JetBlue Airways is pushing back against a report saying that court papers reveal its plan to raise fares up to 40% on Spirit Airlines’ jets after acquiring the carrier for $3.8 billion.
“Unfortunately, following a filing error by the legal team for a group of consumers that has filed a baseless lawsuit, we are in a position where we need to correct the record,” a spokesperson for the New York-based airline said on 25 August.
JetBlue takes issue with a widely-cited 24 August report from legal news service Law360. That report said plaintiffs challenging JetBlue’s acquisition of Spirit failed to properly redact sections of a recently filed court document, which were reportedly viewable if copy-pasted into another document. Law360 says the sections reveal plans by JetBlue to increase ticket prices 24-40% on Spirit’s jets after completing the acquisition.
But JetBlue, which has insisted its acquisition of Spirit will increase competition, says the report does not accurately portray its plans.
The court documents in question “did not include JetBlue internal plans, but rather the plaintiff’s attorney’s interpretation of court evidence”, says a spokesperson for the airline.
Details are murky partly because the information in the relevant court paper has since been totally redacted. Still unclear is whether the plaintiffs’ attorney used internal JetBlue information to come up with the alleged fare-hike estimates.
”This information comes from the plaintiffs, who are pointing, in an opposition brief, to what they say are JetBlue estimates,” says Bryan Koenig, the Law360 reporter who authored the article.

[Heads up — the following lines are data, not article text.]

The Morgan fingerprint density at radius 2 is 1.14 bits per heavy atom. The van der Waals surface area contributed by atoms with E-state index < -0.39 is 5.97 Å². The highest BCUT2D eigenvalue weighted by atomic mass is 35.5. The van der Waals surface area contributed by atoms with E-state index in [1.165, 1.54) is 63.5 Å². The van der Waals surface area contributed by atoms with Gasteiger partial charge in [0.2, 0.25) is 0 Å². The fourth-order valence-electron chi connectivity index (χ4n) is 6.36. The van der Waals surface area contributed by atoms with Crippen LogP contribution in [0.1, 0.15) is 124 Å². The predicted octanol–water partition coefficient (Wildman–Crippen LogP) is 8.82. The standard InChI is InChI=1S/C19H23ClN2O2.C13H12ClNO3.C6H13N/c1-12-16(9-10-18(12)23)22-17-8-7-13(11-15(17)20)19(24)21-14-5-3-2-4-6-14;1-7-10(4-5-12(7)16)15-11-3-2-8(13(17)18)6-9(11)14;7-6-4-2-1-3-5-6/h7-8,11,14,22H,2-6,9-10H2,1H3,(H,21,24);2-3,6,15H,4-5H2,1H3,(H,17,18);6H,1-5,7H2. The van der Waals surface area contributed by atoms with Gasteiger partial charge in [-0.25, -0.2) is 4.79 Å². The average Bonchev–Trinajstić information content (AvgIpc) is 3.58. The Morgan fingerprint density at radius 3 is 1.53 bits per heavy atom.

JetBlue argues that facts have been misrepresented by Alioto Legal, the San Francisco-based law firm representing air travellers and travel agents in a private lawsuit seeking to block JetBlue from acquiring Spirit. The plaintiffs say the deal will violate antitrust laws, according to documents filed with US District Court for the District of Massachusetts.
The US Department of Justice (DOJ) is also seeking to block JetBlue acquisition of Spirit, through a separate case in the same court.
“The claims reported by several media outlets did not reflect facts set out in JetBlue documents,” says the JetBlue spokesperson.
“It is important to understand that the redacted text was content written and produced by Alioto in their own court filing, not redactions to JetBlue internal documents,” the spokesperson continues. “These redactions were in text where Alioto had outlined, in their own words, their argument to the court, and essentially represents the plaintiff’s spin on confidential evidence they have reviewed.”
Attorney Joseph Alioto declines to comment about the redacted material but points to public comments made by Spirit’s chief executive, Ted Christie, before Spirit accepted JetBlue’s acquisition offer.
He cites a May 2022 cable TV news interview with Christie in which the airline executive said “half the expected synergies” of JetBlue acquiring Spirit “would come from reduced capacity and increased fares to consumers”.
“This is not plaintiffs’ spin,” Alioto says. “It is an admission of Spirit’s CEO. Claiming otherwise is JetBlue’s spin on facts Spirit has already conceded.”
JetBlue has previously said it plans to remove seats from Spirit’s fleet of Airbus jets once the deal is finalised, configuring those aircrafts’ cabins like its own.
But the company maintains that its proposed tie-up with Spirit would boost competition with the “big four” US carriers – American Airlines, Delta Air Lines, Southwest Airlines and United Airlines – while increasing the number of low-cost flights available to budget-conscious travellers.
“We are confident that our merger with Spirit will give a much-needed boost to airline competition in the US and result in more low fares and higher-quality service for customers,” JetBlue says. “We look forward to laying out all the evidence to support our case this October.”